Saudi woman 'terrified' as family thwart escape bid: Reports
A Saudi woman trying to flee to Australia was "terrified" by the sight of her uncles as they arrived at Manila airport in the Philippines to take her back home, according to witness reports.
Dinal Ali Lasloom was stopped at Manila on Tuesday while on her way to Australia, where she said she hoped to claim asylum.
But the trip was cut short when authorities confiscated Lasloom's passport and held her until family members arrived to return her to Saudi Arabia. She was reported on Friday to be back in Riyadh, although rights groups said they had no information on her whereabouts.
In a Facebook post Meagan Khan, a Canadian, claimed to have helped Lasloom record videos and send them to activists while she was held in the Philipinnes.
Lasloom said in self-recorded videos that the Philippine authorities had held her at the Manila airport and confiscated her passport. She worried that her uncles would return her to Saudi Arabia where she might be killed.
"If my family comes they will kill me, if I go back to Saudi Arabia I will be dead," she said.
The videos circulated widely on social media over the past few days, while activists made calls for help via Twitter.
In her Facebook posts, Khan said that Lasloom "looked terrified" when two of her uncles arrived at Manila airport.
She told Khan to send out the recorded videos immediately while the pair tried calling lawyers and other people to help.
"She said we need to find a lawyer," said Khan. "I gave her my phone and she sent out Arabic voice messages to her friends. They all started sending numbers to call and we called everyone. No one answered.""
While Khan described one of Lasloom’s uncles as initially "friendly and nice", she said he started to yell at her and had "quickly become a villain" when Khan started taking photos and video of them sitting with her at the airport in Manila.
"Dina told the airport workers that she was in danger the entire time," said Khan. "They told me an important person called and told them to hold her [Lasloom's] documents and not allow her to leave."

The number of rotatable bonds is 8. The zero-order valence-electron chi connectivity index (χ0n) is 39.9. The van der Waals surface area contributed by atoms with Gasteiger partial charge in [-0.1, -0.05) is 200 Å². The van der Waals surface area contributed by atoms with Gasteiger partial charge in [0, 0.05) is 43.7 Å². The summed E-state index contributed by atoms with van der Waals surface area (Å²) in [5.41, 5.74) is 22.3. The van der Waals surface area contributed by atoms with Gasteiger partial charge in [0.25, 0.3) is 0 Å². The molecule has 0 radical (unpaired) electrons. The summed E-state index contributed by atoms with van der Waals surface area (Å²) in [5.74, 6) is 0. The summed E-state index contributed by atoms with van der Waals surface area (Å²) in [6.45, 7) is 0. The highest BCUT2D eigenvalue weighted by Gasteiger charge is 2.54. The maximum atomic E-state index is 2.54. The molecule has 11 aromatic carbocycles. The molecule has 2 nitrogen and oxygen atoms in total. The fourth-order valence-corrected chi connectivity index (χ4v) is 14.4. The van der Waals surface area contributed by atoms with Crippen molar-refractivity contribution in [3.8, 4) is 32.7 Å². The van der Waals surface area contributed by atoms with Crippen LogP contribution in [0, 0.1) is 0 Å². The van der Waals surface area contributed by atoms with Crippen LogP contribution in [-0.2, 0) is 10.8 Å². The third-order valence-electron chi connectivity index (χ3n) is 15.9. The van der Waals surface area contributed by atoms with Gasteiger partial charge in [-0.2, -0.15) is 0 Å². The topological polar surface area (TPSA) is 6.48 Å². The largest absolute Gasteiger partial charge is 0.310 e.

According to reports on social media, the 24-year-old woman was eventually put on a flight back to Riyadh at the request of Saudi officials.
Khan said that when she eventually had to leave the waiting room to board her flight, Lasloom was not crying anymore.
"We sat and talked. She told me she wanted to be like me and I told her she would be better and that she must share her story one day. She said she would for sure."
Some Twitter users reported that four Saudi police cars were seen outside the airport on Tuesday.
According to a Bloomberg reporter in Riyadh, Vivian Nereim, there was no sign of Lasloom, she reported over Twitter.
Human Rights Watch said on Friday that Lasloom's whereabouts were "currently unknown".
In a post on Twitter on Wednesday, Mohamed al-Maady from the government-led Human Rights Commission in Saudi Arabia said the organisation would be coordinating with the Saudi ministry of social development to gather information on the case.
There has been no comment from Saudi officials on the matter since.
According to Khan, Lasloom, who she described as a "small-framed woman with beautiful brown eyes and short dark hair", wanted her story to be known to the world.
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